Re:It's a madness (2)

KingMotley (944240) | about 2 years ago | (#39515107)

BSoD's are the video card driver's fault. Nothing that software does on your system should be able to cause the driver to BSoD. Drop your ATI cards and buy Nvidia and your problems will go away instantly.

Re:It's a madness (2)

heypete (60671) | about 2 years ago | (#39514937)

a) Chrome have always done it that way.

b) Chrome doesn't fucking break everything every upgrade!

While I haven't had issues with Firefox breaking add-ons, Chrome also has another advantage[1]: it installs and runs as a user's account, rather than requiring admin rights to install and update. Updates can occur in the background without annoying the user with UAC popups (or their equivalent).

Firefox installs system-wide and requires admin rights to update. This is somewhat annoying.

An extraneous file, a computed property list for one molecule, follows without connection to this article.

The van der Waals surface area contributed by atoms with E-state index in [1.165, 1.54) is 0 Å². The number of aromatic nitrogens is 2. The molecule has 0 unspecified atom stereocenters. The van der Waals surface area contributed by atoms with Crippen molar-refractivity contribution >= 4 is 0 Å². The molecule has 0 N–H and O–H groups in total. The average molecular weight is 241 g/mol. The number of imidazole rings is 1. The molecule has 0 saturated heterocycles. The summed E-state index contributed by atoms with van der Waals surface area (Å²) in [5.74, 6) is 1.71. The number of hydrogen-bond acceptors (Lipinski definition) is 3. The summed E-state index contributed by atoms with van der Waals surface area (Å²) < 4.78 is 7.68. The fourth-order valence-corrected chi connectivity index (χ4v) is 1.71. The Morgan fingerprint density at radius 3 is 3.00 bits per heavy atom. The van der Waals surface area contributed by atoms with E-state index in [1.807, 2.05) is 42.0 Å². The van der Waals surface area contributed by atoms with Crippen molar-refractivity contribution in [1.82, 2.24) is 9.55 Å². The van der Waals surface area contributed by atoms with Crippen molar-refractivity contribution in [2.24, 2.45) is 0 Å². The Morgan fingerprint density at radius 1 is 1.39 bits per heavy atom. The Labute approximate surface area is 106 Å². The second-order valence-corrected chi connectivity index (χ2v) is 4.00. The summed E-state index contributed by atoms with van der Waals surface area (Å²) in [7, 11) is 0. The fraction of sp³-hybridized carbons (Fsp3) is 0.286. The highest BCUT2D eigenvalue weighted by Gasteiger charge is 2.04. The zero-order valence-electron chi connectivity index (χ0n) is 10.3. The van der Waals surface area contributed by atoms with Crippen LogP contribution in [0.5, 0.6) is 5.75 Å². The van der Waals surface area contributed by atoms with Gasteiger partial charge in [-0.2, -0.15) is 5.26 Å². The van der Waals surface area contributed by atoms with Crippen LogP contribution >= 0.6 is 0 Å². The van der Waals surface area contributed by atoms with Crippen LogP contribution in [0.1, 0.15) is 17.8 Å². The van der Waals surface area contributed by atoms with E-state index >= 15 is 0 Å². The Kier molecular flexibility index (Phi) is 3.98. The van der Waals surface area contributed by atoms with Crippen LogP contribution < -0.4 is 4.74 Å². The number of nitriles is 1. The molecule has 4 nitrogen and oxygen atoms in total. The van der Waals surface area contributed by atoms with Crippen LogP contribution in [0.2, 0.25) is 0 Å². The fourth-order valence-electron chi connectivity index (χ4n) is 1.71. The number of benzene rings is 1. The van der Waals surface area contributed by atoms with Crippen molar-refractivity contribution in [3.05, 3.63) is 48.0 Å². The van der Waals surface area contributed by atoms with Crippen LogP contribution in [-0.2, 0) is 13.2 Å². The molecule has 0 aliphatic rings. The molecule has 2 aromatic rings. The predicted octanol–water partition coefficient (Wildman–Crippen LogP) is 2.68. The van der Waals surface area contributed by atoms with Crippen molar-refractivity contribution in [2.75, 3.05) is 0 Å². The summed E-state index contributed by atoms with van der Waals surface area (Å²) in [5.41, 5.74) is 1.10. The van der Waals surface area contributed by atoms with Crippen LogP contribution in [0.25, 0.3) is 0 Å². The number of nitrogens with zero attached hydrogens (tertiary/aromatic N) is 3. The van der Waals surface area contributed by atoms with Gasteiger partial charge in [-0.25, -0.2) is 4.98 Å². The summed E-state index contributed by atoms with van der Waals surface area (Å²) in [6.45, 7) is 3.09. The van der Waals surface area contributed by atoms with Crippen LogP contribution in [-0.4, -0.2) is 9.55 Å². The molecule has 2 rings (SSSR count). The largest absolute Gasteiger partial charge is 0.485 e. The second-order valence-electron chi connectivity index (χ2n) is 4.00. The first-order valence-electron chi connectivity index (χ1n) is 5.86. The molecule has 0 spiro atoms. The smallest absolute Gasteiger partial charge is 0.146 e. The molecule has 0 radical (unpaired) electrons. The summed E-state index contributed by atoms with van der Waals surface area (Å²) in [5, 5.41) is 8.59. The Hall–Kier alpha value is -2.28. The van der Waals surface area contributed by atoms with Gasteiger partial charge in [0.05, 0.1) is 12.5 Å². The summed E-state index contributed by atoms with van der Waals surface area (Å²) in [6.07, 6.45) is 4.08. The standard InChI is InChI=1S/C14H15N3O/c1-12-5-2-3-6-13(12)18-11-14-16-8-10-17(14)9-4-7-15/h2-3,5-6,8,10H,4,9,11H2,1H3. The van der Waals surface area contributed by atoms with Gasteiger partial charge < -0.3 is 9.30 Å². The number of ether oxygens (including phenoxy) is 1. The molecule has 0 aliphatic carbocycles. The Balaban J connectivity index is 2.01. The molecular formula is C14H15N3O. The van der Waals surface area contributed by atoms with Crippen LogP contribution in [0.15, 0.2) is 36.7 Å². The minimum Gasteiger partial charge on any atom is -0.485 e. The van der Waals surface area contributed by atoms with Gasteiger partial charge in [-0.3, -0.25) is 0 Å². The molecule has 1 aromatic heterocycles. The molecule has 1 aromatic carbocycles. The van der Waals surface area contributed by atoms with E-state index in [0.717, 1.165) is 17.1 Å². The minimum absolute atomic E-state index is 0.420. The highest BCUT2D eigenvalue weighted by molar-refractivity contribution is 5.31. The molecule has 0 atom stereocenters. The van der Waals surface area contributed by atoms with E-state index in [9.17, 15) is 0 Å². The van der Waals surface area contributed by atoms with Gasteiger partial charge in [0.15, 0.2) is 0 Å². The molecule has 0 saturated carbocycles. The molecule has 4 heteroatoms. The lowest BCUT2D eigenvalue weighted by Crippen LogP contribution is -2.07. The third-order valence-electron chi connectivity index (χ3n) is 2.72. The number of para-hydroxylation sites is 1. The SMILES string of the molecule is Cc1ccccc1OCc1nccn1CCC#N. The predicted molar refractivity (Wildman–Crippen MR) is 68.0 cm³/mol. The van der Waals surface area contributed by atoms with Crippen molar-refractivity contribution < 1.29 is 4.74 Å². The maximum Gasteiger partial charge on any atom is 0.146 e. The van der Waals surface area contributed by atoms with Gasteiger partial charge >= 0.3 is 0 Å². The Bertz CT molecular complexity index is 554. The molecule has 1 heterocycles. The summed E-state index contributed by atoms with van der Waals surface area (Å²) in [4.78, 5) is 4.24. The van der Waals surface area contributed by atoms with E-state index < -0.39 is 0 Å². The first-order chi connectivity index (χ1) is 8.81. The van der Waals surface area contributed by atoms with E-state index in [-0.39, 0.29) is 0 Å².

[1] Some on Slashdot have complained that this is a disadvantage, particularly on managed systems in a workplace, as users shouldn't be able to install programs without administrator rights. In general, I agree. However, for individual users at home (such as my parents) not requiring admin rights is a huge benefit as it means they get to stay up-to-date and patched (including Chrome's built-in Flash and PDF reader) without being interrupted or bothered.

Re:It's a madness (0)

Tumbleweed (3706) | about 2 years ago | (#39515059)

b) Chrome doesn't fucking break everything every upgrade!

That's because Chrome doesn't seem to add any user-facing features in its upgrades, just javascript speedups. You'd be hard-pressed to tell the difference between Chrome v4 and v18 (just came out) even by USING the damn thing.

Re:It's a madness (3, Informative)

SJHillman (1966756) | about 2 years ago | (#39514823)

Some pointless comparisons.

Numbers below are rounded off, does not include beta versions (including pre-1.0). Also, my math is probably off.

Internet Explorer - Averages new version every 21 months
First Version: IE1 - August 1995
Current Version: IE9 - March 2011